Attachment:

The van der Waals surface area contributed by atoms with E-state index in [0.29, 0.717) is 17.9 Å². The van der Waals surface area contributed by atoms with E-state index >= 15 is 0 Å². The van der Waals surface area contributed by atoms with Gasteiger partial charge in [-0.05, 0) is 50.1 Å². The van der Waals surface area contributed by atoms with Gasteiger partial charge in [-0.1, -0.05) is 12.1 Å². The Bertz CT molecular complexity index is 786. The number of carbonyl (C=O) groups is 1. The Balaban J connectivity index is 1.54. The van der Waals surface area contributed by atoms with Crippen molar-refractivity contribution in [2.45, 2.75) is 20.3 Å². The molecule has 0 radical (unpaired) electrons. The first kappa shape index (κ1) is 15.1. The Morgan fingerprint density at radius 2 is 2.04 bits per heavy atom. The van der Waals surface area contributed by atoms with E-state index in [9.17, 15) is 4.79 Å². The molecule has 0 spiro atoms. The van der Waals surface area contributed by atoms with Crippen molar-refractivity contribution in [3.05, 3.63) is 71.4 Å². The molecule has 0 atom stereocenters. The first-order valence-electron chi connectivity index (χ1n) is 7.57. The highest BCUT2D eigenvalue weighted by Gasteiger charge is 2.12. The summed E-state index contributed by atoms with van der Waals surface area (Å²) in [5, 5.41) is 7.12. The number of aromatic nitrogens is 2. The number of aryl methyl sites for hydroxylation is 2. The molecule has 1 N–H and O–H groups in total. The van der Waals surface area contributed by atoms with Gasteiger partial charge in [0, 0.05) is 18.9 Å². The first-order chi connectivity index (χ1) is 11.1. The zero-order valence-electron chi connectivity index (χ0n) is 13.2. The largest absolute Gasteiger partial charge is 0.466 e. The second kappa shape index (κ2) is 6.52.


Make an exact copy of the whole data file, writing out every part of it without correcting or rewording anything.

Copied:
The van der Waals surface area contributed by atoms with E-state index in [0.29, 0.717) is 17.9 Å². The van der Waals surface area contributed by atoms with E-state index >= 15 is 0 Å². The van der Waals surface area contributed by atoms with Gasteiger partial charge in [-0.05, 0) is 50.1 Å². The van der Waals surface area contributed by atoms with Gasteiger partial charge in [-0.1, -0.05) is 12.1 Å². The Bertz CT molecular complexity index is 786. The number of carbonyl (C=O) groups is 1. The Balaban J connectivity index is 1.54. The van der Waals surface area contributed by atoms with Crippen molar-refractivity contribution in [2.45, 2.75) is 20.3 Å². The molecule has 0 radical (unpaired) electrons. The first kappa shape index (κ1) is 15.1. The Morgan fingerprint density at radius 2 is 2.04 bits per heavy atom. The van der Waals surface area contributed by atoms with E-state index in [9.17, 15) is 4.79 Å². The molecule has 0 spiro atoms. The van der Waals surface area contributed by atoms with Crippen molar-refractivity contribution in [3.05, 3.63) is 71.4 Å². The molecule has 0 atom stereocenters. The first-order valence-electron chi connectivity index (χ1n) is 7.57. The highest BCUT2D eigenvalue weighted by Gasteiger charge is 2.12. The summed E-state index contributed by atoms with van der Waals surface area (Å²) in [5, 5.41) is 7.12. The number of aromatic nitrogens is 2. The number of aryl methyl sites for hydroxylation is 2. The molecule has 1 N–H and O–H groups in total. The van der Waals surface area contributed by atoms with Gasteiger partial charge in [0, 0.05) is 18.9 Å². The first-order chi connectivity index (χ1) is 11.1. The zero-order valence-electron chi connectivity index (χ0n) is 13.2. The largest absolute Gasteiger partial charge is 0.466 e. The second kappa shape index (κ2) is 6.52.